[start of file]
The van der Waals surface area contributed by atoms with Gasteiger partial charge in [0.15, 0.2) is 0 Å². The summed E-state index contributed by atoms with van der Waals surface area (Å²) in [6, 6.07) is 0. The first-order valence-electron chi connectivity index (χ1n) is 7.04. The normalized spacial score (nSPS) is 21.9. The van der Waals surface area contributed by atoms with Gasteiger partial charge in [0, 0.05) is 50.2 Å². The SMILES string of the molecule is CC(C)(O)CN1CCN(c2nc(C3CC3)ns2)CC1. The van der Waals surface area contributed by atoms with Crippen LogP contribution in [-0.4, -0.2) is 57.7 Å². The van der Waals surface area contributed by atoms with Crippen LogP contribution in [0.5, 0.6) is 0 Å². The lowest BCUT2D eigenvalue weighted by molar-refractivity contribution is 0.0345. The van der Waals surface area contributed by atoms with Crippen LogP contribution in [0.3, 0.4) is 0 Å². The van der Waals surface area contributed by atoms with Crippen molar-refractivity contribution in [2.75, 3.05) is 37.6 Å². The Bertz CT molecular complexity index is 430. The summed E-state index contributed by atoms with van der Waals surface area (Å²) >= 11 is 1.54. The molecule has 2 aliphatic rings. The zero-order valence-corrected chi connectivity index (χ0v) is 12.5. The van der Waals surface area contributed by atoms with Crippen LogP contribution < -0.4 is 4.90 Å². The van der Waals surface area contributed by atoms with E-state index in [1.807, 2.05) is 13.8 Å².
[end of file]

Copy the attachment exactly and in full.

The van der Waals surface area contributed by atoms with Gasteiger partial charge in [0.15, 0.2) is 0 Å². The summed E-state index contributed by atoms with van der Waals surface area (Å²) in [6, 6.07) is 0. The first-order valence-electron chi connectivity index (χ1n) is 7.04. The normalized spacial score (nSPS) is 21.9. The van der Waals surface area contributed by atoms with Gasteiger partial charge in [0, 0.05) is 50.2 Å². The SMILES string of the molecule is CC(C)(O)CN1CCN(c2nc(C3CC3)ns2)CC1. The van der Waals surface area contributed by atoms with Crippen LogP contribution in [-0.4, -0.2) is 57.7 Å². The van der Waals surface area contributed by atoms with Crippen LogP contribution in [0.5, 0.6) is 0 Å². The lowest BCUT2D eigenvalue weighted by molar-refractivity contribution is 0.0345. The van der Waals surface area contributed by atoms with Crippen LogP contribution in [0.3, 0.4) is 0 Å². The van der Waals surface area contributed by atoms with Crippen molar-refractivity contribution in [2.75, 3.05) is 37.6 Å². The Bertz CT molecular complexity index is 430. The summed E-state index contributed by atoms with van der Waals surface area (Å²) >= 11 is 1.54. The molecule has 2 aliphatic rings. The zero-order valence-corrected chi connectivity index (χ0v) is 12.5. The van der Waals surface area contributed by atoms with Crippen LogP contribution < -0.4 is 4.90 Å². The van der Waals surface area contributed by atoms with E-state index in [1.807, 2.05) is 13.8 Å².